Wild pig gougesAt 6:35 a.m. yesterday, Patsy Caulfield walked with her dog, Runner, along a beach north of Punaluu Beach Park. Suddenly, a wild, black pig charged them.
woman on beach
She needed 30 staples and about
20 stitches to close the wound
By Rosemarie Bernardo
The pig stuck its two tusks into the left side of her body when she shielded Runner.
"I was terrified. It was unprovoked and unexpected," Caulfield said. "My first instinct was the pig was not going to get my dog."
A friend drove her to Kahuku Hospital, where she received 30 staples and about 20 internal stitches to close the wound in her left thigh and lower abdomen, and medical staff reported the attack to the Kahuku Police Station.
Sgt. Robert Mercado said an enforcement officer from the state Department of Land and Natural Resources was called to investigate the site where the woman was attacked. Nothing was found, Mercado said.
"It's really unusual," said Mercado, who has been with the Honolulu Police Department for 28 years.
"I've never heard anything like this of a wild boar attacking a person."
Gary Moniz, administrator of the Conservation and Resources Enforcement Division, said he was aware of the attack but did not have any details.
Generally, wild pigs avoid human beings and high-traffic areas, Moniz added.
"Never, to my knowledge, has a person ever been attacked by a pig on the beach, especially on Oahu," Moniz said.
Supervisory staff of the Department of Land and Natural Resources will further investigate the attack, he said.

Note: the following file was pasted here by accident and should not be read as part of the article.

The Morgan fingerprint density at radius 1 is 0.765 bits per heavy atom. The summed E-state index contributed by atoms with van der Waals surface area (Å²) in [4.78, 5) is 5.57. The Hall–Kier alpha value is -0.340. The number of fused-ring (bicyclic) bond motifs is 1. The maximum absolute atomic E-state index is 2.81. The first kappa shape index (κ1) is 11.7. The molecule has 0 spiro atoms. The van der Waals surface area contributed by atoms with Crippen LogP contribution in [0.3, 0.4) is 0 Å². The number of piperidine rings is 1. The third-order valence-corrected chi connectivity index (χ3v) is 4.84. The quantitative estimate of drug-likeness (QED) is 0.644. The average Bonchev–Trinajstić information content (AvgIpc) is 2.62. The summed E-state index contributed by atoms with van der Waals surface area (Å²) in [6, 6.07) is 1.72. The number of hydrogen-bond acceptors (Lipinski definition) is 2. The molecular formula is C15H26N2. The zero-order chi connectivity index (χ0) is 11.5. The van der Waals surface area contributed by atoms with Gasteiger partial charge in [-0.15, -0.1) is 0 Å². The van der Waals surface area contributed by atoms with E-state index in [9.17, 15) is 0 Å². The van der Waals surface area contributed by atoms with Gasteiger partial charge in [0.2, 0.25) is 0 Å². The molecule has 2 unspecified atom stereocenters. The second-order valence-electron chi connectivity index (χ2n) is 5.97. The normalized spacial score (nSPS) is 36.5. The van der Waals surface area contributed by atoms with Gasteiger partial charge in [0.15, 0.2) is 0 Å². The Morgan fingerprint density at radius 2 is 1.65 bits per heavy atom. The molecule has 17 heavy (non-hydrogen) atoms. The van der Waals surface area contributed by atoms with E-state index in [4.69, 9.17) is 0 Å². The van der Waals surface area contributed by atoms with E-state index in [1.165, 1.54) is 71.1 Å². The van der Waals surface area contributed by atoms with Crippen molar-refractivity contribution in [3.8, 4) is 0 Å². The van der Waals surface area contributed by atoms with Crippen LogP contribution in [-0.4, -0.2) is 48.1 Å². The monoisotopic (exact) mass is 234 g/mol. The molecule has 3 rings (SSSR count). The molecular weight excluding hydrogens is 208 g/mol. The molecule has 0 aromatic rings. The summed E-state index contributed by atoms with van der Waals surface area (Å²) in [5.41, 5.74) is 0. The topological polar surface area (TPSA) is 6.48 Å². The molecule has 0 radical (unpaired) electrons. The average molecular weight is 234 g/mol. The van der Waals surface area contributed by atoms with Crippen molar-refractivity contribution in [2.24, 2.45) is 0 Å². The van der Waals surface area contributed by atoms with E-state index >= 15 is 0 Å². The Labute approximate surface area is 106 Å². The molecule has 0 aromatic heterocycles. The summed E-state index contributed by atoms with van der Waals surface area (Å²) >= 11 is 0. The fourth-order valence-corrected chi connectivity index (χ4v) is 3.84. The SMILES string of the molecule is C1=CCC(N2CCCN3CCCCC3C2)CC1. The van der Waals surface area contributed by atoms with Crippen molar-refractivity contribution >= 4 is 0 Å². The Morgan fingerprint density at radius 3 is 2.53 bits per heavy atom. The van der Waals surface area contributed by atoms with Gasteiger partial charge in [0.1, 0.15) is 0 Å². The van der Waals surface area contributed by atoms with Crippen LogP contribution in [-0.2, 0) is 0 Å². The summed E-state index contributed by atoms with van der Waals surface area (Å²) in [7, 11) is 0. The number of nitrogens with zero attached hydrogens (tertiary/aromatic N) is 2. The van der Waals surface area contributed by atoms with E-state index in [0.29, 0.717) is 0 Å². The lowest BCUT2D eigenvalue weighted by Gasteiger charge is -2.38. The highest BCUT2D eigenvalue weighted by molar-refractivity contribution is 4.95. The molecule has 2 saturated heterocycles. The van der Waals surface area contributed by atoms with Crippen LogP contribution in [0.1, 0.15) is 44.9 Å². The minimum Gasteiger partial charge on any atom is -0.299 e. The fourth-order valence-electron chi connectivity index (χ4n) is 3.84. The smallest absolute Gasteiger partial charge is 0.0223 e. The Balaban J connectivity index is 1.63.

Caulfield, who has walked along the beach for the past 10 years, said the pig ran toward her dog. Runner was not injured.
Caulfield said the pig was twice as big as her 48-pound dog and had tusks about 8 inches long.
The pig released Caulfield when Runner started barking. Caulfield and Runner ran away from the pig toward the highway.
The attack happened in less than a minute, Caulfield said.
She went to her friends' house, nearby on Kamehameha Highway. Rose Shelhart cleaned her wounds with peroxide, and Shelhart's husband, Bill, drove Caulfield to Kahuku Hospital.
"All I saw was big blotches of blood from her waist down to her leg," said Bill Shelhart.
Kimo Toyama, an emergency room paramedic at Kahuku Hospital, said: "She had two large, pretty significant lacerations to her left thigh and lower abdomen.
"She was actually lucky that the tusk didn't penetrate to the abdominal activity," he added. "If it had been a child, the child would've been killed."
Despite the attack, Caulfield said she plans to continue to walk along the beach with her dog.
"Maybe I'll have my husband walk with me," she said.